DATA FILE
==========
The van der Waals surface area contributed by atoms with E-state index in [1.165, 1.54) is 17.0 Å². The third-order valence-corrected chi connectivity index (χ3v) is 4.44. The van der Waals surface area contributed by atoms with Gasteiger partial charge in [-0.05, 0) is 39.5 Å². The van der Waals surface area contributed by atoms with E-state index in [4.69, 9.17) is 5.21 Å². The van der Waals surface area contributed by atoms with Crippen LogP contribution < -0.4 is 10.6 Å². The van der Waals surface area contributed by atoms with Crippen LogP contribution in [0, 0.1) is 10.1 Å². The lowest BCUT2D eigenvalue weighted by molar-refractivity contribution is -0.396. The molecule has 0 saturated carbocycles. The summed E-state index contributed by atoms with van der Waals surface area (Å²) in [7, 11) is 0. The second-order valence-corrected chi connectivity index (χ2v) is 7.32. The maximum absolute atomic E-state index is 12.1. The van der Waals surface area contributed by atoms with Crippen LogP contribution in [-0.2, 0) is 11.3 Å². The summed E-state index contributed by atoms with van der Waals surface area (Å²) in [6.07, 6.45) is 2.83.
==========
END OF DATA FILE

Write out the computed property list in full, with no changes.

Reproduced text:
The van der Waals surface area contributed by atoms with E-state index in [1.165, 1.54) is 17.0 Å². The third-order valence-corrected chi connectivity index (χ3v) is 4.44. The van der Waals surface area contributed by atoms with Gasteiger partial charge in [-0.05, 0) is 39.5 Å². The van der Waals surface area contributed by atoms with E-state index in [4.69, 9.17) is 5.21 Å². The van der Waals surface area contributed by atoms with Crippen LogP contribution < -0.4 is 10.6 Å². The van der Waals surface area contributed by atoms with Crippen LogP contribution in [0, 0.1) is 10.1 Å². The lowest BCUT2D eigenvalue weighted by molar-refractivity contribution is -0.396. The molecule has 0 saturated carbocycles. The summed E-state index contributed by atoms with van der Waals surface area (Å²) in [7, 11) is 0. The second-order valence-corrected chi connectivity index (χ2v) is 7.32. The maximum absolute atomic E-state index is 12.1. The van der Waals surface area contributed by atoms with Crippen LogP contribution in [-0.2, 0) is 11.3 Å². The summed E-state index contributed by atoms with van der Waals surface area (Å²) in [6.07, 6.45) is 2.83.